For example, to calculate the percentage increase from 1900 to 1914, you must calculate (13,500,000/11,000,000 - 1) x 100% = 22.73%.
    To calculate the percentage decrease from 1939 to 1948, you apply the same formula. (11,500,000/16,728,000 -1) x 100% = 31.25%
    Answer Key for Activity Two:

    Percentage difference from year A to B Difference
    1900 to 1914 22.73% increase
    1914 to 1939 23.91% increase
    1939 to 1948 31.25% decrease
    1948 to 1969 19.88% increase
    1969 to 2000 4.31% decrease
  • Once the students are done with the mathematical portion of the lesson, ask them to analyze their data. Ask them to write down a list of questions that these statistics raise.

  • Ask students to research the questions they generated. Suggest the following sites:
  • After the students have researched their questions, bring them together as a group to share their questions and research as a class. The following are questions you might want to cover if the students do not bring them up on their own.
    • Why is there such a severe drop in the world's Jewish population from 1939 to 1948? What period of history accounts for this?
    • Why the decrease between 1969 and 2000? What was going on in the world? What was happening with the world population as a whole?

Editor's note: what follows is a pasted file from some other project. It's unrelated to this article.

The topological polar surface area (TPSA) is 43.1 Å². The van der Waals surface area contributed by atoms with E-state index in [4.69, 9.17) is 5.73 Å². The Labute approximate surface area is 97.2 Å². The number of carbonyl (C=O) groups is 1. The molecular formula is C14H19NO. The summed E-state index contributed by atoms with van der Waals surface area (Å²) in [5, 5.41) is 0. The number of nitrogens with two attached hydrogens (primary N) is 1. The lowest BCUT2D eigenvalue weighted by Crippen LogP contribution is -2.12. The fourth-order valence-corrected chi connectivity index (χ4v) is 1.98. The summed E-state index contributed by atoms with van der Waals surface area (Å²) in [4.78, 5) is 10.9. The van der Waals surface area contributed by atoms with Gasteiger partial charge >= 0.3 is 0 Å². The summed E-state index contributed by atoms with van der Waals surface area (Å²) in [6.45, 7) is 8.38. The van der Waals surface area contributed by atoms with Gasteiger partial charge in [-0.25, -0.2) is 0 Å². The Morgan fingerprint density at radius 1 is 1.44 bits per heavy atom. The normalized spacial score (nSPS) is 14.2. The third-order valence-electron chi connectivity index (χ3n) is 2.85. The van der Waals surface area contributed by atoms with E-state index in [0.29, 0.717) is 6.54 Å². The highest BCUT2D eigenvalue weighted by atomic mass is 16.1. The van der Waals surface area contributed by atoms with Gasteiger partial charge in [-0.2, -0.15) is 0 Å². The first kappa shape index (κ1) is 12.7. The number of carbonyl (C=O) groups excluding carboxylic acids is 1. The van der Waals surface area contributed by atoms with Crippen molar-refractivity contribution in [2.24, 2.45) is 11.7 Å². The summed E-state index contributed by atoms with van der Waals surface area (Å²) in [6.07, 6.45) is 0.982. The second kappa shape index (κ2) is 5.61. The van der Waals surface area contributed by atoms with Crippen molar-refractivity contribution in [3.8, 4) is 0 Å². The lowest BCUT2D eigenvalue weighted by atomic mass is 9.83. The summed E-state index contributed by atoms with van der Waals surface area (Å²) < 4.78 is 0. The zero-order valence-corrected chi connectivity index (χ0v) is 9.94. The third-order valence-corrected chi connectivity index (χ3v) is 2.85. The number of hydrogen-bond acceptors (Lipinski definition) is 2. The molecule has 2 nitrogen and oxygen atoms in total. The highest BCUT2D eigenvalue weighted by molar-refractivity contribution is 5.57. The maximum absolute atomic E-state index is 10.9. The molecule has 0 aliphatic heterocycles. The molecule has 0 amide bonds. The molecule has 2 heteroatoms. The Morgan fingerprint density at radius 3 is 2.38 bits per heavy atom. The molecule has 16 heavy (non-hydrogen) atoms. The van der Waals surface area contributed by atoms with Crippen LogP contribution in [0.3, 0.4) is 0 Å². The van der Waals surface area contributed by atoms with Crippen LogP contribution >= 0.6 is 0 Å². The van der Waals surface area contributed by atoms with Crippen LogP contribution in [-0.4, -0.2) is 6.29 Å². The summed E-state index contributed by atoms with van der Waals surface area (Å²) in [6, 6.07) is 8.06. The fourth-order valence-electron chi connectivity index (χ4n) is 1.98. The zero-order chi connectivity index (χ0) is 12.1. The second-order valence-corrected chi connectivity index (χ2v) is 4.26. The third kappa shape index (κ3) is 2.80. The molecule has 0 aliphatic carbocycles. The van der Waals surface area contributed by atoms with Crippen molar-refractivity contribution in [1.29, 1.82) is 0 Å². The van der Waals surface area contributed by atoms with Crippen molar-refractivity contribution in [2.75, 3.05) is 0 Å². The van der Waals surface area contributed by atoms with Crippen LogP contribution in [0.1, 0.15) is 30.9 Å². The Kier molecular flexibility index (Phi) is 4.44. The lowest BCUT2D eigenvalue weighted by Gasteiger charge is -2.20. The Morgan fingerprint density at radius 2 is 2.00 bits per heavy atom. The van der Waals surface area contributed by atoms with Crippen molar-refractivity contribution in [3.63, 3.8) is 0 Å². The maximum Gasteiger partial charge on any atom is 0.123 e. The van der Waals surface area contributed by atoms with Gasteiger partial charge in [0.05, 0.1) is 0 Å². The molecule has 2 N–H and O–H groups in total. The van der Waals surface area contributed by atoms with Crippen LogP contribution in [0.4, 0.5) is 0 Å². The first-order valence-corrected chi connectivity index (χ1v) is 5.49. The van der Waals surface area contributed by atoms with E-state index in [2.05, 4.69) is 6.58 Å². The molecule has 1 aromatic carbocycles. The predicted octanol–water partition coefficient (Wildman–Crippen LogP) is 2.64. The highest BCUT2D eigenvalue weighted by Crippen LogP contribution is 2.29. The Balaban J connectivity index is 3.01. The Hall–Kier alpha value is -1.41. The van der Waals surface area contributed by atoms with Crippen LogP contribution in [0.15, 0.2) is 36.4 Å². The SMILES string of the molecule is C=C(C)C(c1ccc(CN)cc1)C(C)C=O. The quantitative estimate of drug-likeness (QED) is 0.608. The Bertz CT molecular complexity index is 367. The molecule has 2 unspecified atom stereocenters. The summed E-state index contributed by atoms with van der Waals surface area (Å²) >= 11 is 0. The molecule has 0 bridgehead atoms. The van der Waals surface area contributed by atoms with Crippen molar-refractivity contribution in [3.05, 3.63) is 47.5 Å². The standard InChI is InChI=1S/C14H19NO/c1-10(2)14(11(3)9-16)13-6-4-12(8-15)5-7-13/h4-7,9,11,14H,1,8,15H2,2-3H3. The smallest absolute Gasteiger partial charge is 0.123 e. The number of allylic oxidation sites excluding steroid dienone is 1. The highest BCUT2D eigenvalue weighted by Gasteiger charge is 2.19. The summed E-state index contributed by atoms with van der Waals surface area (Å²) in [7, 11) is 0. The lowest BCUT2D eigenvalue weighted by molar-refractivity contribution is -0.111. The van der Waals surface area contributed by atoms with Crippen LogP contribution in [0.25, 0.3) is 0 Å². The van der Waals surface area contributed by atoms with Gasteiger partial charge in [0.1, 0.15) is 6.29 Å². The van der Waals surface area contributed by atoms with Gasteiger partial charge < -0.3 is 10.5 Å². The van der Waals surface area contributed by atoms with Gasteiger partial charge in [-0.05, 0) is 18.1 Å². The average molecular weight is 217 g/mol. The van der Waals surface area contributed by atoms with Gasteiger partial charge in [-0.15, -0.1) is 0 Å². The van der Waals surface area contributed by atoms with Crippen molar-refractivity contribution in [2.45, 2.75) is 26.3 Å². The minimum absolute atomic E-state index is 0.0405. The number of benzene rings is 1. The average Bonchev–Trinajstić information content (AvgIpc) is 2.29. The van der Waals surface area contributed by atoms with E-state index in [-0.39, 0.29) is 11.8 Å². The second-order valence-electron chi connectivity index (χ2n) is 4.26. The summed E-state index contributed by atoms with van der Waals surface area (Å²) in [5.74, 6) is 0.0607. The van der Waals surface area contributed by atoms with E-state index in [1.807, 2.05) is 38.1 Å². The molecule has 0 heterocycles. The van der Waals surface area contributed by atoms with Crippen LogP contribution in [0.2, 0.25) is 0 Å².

• What do you predict about the world's Jewish population for 2030? Explain your theories. (For this question, ask students to look at their graphs and identify and general trends, e.g., the population is generally going up, down, etc., and base their predictions on these trends.)

  • Ask students to reflect and comment on how the population statistics helped them formulate questions and guided their research.

  • Ask students to brainstorm theories about the future of the world's Jewish population, based on history and population trends thus far.

    Activity Three: Cities with the Largest Jewish Population in the Diaspora
    In this activity, students will be given a listing of the cities with the largest Jewish population in the Diaspora. They will use this information to determine the percentage of Jews in the city and then research individual cities and their possible appeal to the Jewish community. Before starting, give each student a copy of Student Organizer-Activity Three.

  • Divide class into small groups of 2 to 4.

  • Ask them to use or whatever resource you would like to find the population of each of the cities listed on Student Organizer-Activity Three.

  • Then tell them to calculate the percentage of the city's population that is composed of people who identify themselves as Jewish.

  • Once students have completed the mathematical portion of this exercise, have them consider the following questions. Record student responses on the board or a piece of chart paper. Encourage students to share other questions the statistics raised.
    1. What similarities exist in these cities that make them attractive for large numbers of Jewish people? Think about geography, ideology, politics, etc.